Light has Color.
All light has color. We tend to think of all light as equal, but this is definitely not the case. Our eyes are accustomed to natural daylight, on a general blue sky day. That means any other color temperature (the color of light) puts strain on our eyes, and can make the world seem not quite normal.
Colors Appear True in Daylight.
Colors under artificial light shift toward the color of the light. This means after you spend hours deciding on the perfect hue of teal for your bedroom (Really Teal, SW 6489), when you paint it on walls in your dark incandescent light room, it doesn’t look right at all.
Stores (especially ones selling home decor) spend lots of money to make sure the light inside the building matches natural daylight (most use a combination of skylights and special CFLs) to make sure their products look as good as possible. But when you take home their products into a dark home lit by a typical incandescent bulb, it wont look nearly the same.
But skylights offer nice, white daylight from above—matching what our eyes are accustomed to and making color seem truer.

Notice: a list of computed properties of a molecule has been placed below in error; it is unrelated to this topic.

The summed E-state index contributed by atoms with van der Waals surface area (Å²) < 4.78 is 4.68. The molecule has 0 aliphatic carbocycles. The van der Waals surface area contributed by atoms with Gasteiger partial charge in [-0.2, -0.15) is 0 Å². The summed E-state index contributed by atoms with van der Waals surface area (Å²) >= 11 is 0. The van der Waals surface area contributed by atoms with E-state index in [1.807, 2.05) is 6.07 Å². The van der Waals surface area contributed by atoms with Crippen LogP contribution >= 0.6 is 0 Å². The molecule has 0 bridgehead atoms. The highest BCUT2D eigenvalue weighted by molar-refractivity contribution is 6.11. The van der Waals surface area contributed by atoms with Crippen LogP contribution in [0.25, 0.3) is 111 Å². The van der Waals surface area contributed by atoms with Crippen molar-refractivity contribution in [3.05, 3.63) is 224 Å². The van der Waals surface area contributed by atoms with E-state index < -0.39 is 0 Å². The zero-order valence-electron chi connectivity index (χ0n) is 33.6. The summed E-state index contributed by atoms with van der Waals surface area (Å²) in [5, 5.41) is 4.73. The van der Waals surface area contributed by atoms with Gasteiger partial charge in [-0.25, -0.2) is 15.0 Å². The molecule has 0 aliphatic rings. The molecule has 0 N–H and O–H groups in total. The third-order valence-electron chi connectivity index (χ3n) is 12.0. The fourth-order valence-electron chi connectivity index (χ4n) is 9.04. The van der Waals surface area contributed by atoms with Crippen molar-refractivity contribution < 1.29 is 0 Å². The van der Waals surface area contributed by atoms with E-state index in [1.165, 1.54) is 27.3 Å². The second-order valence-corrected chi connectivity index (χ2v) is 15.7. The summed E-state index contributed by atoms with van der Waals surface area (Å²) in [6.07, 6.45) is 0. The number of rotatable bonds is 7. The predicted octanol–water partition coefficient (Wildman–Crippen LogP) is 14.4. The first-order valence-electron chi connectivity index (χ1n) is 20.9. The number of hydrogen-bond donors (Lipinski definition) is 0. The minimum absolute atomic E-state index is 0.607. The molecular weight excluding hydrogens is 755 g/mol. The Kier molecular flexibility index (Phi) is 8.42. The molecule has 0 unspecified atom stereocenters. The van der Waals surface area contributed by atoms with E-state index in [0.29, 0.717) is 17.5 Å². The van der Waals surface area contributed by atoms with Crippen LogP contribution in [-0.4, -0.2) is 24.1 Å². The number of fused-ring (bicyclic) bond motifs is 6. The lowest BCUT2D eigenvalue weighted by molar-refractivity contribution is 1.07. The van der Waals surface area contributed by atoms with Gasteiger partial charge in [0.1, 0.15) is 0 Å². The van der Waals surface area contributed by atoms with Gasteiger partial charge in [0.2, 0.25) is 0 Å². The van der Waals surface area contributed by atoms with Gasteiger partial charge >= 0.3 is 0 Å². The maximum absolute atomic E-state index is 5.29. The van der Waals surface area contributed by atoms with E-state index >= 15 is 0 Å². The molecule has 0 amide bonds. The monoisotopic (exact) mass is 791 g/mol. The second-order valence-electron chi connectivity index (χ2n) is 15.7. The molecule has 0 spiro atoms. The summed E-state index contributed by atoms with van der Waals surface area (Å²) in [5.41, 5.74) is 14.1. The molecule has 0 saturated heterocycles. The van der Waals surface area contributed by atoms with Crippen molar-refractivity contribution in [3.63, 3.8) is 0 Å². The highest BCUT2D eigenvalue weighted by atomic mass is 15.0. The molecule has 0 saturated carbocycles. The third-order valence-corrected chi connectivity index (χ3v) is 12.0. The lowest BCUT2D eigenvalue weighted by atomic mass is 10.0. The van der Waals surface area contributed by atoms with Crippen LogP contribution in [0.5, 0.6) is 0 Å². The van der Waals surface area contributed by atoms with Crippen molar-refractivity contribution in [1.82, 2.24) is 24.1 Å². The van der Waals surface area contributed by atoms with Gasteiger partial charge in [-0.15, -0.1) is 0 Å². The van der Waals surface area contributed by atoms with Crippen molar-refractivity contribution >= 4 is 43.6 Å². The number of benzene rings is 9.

As mentioned, changes in color temperature cause eye strain and tiredness. It’s why looking at a computer screen all day makes you feel more tired. But with natural daylight from above, you get relaxing light for your eyes and reduce glare on your computer screen.
Illuminate Details and Colors.
When working with your hands, ample daylight is always recommended. Because our eyes are accustomed to natural daylight, with skylights they don’t have to work as hard to see the world around them. This makes small, detailed work easier and less tiring.
Your kitchen is one of the most practical locations for a skylight. It’s important to be able to tell the difference between the tip of your thumb and an onion while dicing, but many people may have unconsciously missed the difference during this high-speed activity.
Unlike windows, which offer daylight that is very bright or dull depending on the time of day, skylights provide balanced daylight that fills even remote corners of a room. Eyes are also used to zenithal light (light that comes from the top down), as that is typically what the sun provides. Windows give horizontal light, which is harsh and tiring, whereas skylights give zenithal light, which makes rooms seem more open and appealing.